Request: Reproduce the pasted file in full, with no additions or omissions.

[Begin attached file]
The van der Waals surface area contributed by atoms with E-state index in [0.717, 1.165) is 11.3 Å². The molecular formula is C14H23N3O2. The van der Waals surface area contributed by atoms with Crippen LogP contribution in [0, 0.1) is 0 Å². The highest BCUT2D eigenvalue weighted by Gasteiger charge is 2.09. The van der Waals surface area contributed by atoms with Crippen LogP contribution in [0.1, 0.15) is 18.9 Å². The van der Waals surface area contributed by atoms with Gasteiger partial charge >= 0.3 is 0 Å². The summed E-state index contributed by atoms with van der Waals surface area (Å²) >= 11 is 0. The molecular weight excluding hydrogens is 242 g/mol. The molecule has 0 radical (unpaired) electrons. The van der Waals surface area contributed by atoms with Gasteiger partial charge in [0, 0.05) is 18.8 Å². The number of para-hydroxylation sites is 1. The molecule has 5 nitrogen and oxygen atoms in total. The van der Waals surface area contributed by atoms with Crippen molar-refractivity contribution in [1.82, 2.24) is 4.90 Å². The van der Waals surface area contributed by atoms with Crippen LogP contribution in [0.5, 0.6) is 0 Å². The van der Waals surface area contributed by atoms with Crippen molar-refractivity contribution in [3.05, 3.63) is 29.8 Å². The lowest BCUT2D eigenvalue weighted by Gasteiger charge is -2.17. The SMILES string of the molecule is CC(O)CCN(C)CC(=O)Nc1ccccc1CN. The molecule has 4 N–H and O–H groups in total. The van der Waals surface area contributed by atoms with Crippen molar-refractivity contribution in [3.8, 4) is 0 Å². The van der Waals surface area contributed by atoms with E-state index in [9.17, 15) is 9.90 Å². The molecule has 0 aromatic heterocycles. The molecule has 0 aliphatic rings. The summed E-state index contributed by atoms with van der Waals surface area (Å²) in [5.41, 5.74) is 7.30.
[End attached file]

The van der Waals surface area contributed by atoms with E-state index in [0.717, 1.165) is 11.3 Å². The molecular formula is C14H23N3O2. The van der Waals surface area contributed by atoms with Crippen LogP contribution in [0, 0.1) is 0 Å². The highest BCUT2D eigenvalue weighted by Gasteiger charge is 2.09. The van der Waals surface area contributed by atoms with Crippen LogP contribution in [0.1, 0.15) is 18.9 Å². The van der Waals surface area contributed by atoms with Gasteiger partial charge >= 0.3 is 0 Å². The summed E-state index contributed by atoms with van der Waals surface area (Å²) >= 11 is 0. The molecular weight excluding hydrogens is 242 g/mol. The molecule has 0 radical (unpaired) electrons. The van der Waals surface area contributed by atoms with Gasteiger partial charge in [0, 0.05) is 18.8 Å². The number of para-hydroxylation sites is 1. The molecule has 5 nitrogen and oxygen atoms in total. The van der Waals surface area contributed by atoms with Crippen molar-refractivity contribution in [1.82, 2.24) is 4.90 Å². The van der Waals surface area contributed by atoms with Crippen LogP contribution in [0.5, 0.6) is 0 Å². The van der Waals surface area contributed by atoms with Crippen molar-refractivity contribution in [3.05, 3.63) is 29.8 Å². The lowest BCUT2D eigenvalue weighted by Gasteiger charge is -2.17. The SMILES string of the molecule is CC(O)CCN(C)CC(=O)Nc1ccccc1CN. The molecule has 4 N–H and O–H groups in total. The van der Waals surface area contributed by atoms with Crippen molar-refractivity contribution in [3.8, 4) is 0 Å². The van der Waals surface area contributed by atoms with E-state index in [9.17, 15) is 9.90 Å². The molecule has 0 aromatic heterocycles. The molecule has 0 aliphatic rings. The summed E-state index contributed by atoms with van der Waals surface area (Å²) in [5.41, 5.74) is 7.30.